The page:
Consensus Isn’t the Solution…
I’m helping a colleague out with an event — Good to Great: Leadership That Makes the Difference (although the title is irrelevant!) — and we met yesterday to walk through the activities we wanted to do with the group.
Towards the end of our time together, the conversation strayed into what the participants might see and where we wanted to point them. We started to talk about losing attachment to our own perspective and how to listen to the person in front of us.
We talked about empathy and how, ironically, the effort to see someone else’s perspective can keep us focused on the content of that perspective, and how we relate to it, rather than what’s probably better described by ‘compassion’ — looking to the person beyond their point of view.
I made a comment about where I thought compassion came from and he responded,
Oh I completely disagree with that!
Without a thought, I said,
Stop right there! That’s a perfect example of where you and I don’t have to be in agreement. We’re not teaching, we’re certainly not adding more information, we’re helping people have insights, and it might be fascinating to bring that to the group as a question rather than a fact.
Insights Drive Change…
Now, it’s easy to say, ‘yes sure, this is a teaching environment where you don’t need to reach agreement’. but I think it spills over to more places than we realise.
We have so much attachment to our opinions, to what we (think we) know, to our beliefs and judgements, our knowledge and our expertise.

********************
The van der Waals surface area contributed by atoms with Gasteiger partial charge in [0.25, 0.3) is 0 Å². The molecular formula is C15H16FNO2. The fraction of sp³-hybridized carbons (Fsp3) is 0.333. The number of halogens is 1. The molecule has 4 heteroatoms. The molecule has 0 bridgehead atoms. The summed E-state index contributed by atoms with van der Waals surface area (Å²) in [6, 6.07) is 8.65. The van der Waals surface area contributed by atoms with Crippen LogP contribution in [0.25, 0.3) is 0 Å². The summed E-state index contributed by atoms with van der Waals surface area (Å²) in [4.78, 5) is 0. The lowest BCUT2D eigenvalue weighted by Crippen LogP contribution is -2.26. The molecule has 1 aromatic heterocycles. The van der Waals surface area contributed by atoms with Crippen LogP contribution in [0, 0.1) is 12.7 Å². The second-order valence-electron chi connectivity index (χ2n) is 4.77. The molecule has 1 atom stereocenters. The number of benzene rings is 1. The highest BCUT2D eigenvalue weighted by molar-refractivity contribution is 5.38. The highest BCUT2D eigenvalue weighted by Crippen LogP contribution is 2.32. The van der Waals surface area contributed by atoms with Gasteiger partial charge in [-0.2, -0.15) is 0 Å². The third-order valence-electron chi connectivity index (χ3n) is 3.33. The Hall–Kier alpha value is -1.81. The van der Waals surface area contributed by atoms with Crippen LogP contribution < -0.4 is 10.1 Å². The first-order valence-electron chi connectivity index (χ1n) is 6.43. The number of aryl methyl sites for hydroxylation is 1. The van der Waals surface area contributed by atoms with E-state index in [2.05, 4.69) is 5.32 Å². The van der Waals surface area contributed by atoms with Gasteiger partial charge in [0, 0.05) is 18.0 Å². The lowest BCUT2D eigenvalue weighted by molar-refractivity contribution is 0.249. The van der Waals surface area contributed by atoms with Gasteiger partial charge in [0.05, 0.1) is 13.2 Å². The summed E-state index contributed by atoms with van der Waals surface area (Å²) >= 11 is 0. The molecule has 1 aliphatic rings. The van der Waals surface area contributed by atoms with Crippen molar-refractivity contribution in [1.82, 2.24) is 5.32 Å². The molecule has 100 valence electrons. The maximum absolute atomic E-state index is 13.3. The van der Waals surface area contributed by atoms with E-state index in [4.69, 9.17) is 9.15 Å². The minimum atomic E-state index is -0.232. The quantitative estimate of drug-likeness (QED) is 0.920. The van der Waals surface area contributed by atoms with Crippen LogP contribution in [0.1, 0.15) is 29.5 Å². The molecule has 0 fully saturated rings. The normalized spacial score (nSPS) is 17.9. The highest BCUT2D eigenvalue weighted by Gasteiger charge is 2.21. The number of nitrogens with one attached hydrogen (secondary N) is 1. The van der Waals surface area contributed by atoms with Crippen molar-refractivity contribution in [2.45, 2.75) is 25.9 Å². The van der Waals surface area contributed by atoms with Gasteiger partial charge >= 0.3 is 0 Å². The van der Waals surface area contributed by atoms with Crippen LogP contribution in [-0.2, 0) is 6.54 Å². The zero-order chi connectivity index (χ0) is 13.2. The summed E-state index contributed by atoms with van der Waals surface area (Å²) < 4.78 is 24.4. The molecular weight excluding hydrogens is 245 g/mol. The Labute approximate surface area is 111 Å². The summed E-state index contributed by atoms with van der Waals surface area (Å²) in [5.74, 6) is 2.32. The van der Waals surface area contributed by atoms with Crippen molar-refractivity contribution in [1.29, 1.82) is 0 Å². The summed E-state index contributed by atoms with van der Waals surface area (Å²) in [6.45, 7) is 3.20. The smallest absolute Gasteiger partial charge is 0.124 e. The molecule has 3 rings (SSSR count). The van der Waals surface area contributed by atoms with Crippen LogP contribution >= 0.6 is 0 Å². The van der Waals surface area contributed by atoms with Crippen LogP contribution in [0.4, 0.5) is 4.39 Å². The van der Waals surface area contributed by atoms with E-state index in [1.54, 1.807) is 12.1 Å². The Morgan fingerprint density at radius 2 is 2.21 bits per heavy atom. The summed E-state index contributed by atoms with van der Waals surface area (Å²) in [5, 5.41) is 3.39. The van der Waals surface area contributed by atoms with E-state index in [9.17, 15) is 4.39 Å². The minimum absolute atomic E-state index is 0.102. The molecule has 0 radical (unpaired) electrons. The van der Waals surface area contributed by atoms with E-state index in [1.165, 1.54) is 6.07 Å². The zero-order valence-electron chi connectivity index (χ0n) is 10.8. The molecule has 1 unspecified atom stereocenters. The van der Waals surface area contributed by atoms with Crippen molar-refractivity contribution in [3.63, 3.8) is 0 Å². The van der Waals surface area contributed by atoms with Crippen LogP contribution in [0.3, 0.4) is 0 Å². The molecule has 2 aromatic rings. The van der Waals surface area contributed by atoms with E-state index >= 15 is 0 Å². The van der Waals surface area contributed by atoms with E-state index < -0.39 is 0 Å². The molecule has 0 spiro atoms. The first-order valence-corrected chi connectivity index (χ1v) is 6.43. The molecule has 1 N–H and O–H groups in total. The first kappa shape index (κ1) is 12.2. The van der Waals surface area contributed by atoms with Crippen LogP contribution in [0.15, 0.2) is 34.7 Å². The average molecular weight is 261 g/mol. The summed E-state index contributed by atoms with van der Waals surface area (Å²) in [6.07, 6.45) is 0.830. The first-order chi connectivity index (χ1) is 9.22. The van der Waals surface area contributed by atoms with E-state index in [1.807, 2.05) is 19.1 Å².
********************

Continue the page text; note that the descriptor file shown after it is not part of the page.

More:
We have so much attachment to those things, we don’t realise that we’ve stopped looking for the common ground, we’ve stopped allowing our colleagues and friends to have their own opinions; opinions that don’t define the person and that come and go as their perspective shifts.
Let’s Drop Our Obsession With Agreement…
In any human interaction, the starting point should be to look for a point of connection and looking for agreement can take us far away from simply being with another human.
I bet if you look closely at your interactions, and those of the people around you, you’ll be surprised how often we and they search for consensus (or notice its absence) rather than see, and hear, the person in front of us.
Value the Person, Not the Idea…
What’s more important in human interactions, at work, at home, at the supermarket check-out, is to see and value the person behind the opinion.
Sure, at some point you might need to reach an agreement on what action to take, but for now, maybe it’s time to practice listening beyond the words instead of listening to the words?
And to practice not being so attached to what you think…
Let me know how you get on!
About the author
Cathy Presland is an expert in personal and professional leadership and an advanced transformative coach. She has more than two decades of experience in government and international organisations and her focus as a coach is to support individuals and organisations to improve their leadership and effectiveness, in a way that removes and reduces the need for tactics and techniques.